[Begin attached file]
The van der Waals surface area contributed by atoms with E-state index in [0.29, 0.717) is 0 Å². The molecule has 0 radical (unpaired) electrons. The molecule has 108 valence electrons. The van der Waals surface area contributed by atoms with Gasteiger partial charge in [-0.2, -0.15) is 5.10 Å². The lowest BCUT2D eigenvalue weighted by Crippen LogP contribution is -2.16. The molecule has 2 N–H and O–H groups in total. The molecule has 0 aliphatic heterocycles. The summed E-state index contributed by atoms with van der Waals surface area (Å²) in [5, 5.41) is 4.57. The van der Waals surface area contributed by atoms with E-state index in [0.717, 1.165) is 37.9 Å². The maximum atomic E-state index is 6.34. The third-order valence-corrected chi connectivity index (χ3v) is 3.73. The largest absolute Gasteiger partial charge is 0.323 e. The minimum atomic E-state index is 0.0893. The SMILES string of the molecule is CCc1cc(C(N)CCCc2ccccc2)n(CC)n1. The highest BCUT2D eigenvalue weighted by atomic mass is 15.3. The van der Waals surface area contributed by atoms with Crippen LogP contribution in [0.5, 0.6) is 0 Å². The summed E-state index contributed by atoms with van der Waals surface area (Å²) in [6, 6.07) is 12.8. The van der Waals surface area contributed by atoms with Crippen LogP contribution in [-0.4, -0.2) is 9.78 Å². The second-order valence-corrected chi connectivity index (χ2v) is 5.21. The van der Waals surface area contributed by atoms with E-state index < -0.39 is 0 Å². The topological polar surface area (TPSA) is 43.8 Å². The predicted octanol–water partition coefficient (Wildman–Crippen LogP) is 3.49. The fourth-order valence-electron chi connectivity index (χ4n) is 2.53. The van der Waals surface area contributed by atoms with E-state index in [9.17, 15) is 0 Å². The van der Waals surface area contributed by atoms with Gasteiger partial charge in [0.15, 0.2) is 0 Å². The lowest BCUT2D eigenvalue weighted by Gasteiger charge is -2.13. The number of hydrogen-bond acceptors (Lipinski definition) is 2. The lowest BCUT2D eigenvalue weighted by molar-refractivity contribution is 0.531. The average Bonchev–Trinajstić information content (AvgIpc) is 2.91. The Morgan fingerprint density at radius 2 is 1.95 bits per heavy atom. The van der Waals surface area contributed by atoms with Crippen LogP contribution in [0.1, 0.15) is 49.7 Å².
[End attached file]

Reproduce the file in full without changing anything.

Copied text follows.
The van der Waals surface area contributed by atoms with E-state index in [0.29, 0.717) is 0 Å². The molecule has 0 radical (unpaired) electrons. The molecule has 108 valence electrons. The van der Waals surface area contributed by atoms with Gasteiger partial charge in [-0.2, -0.15) is 5.10 Å². The lowest BCUT2D eigenvalue weighted by Crippen LogP contribution is -2.16. The molecule has 2 N–H and O–H groups in total. The molecule has 0 aliphatic heterocycles. The summed E-state index contributed by atoms with van der Waals surface area (Å²) in [5, 5.41) is 4.57. The van der Waals surface area contributed by atoms with E-state index in [0.717, 1.165) is 37.9 Å². The maximum atomic E-state index is 6.34. The third-order valence-corrected chi connectivity index (χ3v) is 3.73. The largest absolute Gasteiger partial charge is 0.323 e. The minimum atomic E-state index is 0.0893. The SMILES string of the molecule is CCc1cc(C(N)CCCc2ccccc2)n(CC)n1. The highest BCUT2D eigenvalue weighted by atomic mass is 15.3. The van der Waals surface area contributed by atoms with Crippen LogP contribution in [0.5, 0.6) is 0 Å². The summed E-state index contributed by atoms with van der Waals surface area (Å²) in [6, 6.07) is 12.8. The van der Waals surface area contributed by atoms with Crippen LogP contribution in [-0.4, -0.2) is 9.78 Å². The second-order valence-corrected chi connectivity index (χ2v) is 5.21. The van der Waals surface area contributed by atoms with E-state index < -0.39 is 0 Å². The topological polar surface area (TPSA) is 43.8 Å². The predicted octanol–water partition coefficient (Wildman–Crippen LogP) is 3.49. The fourth-order valence-electron chi connectivity index (χ4n) is 2.53. The van der Waals surface area contributed by atoms with E-state index in [9.17, 15) is 0 Å². The van der Waals surface area contributed by atoms with Gasteiger partial charge in [0.15, 0.2) is 0 Å². The lowest BCUT2D eigenvalue weighted by Gasteiger charge is -2.13. The number of hydrogen-bond acceptors (Lipinski definition) is 2. The lowest BCUT2D eigenvalue weighted by molar-refractivity contribution is 0.531. The average Bonchev–Trinajstić information content (AvgIpc) is 2.91. The Morgan fingerprint density at radius 2 is 1.95 bits per heavy atom. The van der Waals surface area contributed by atoms with Crippen LogP contribution in [0.1, 0.15) is 49.7 Å².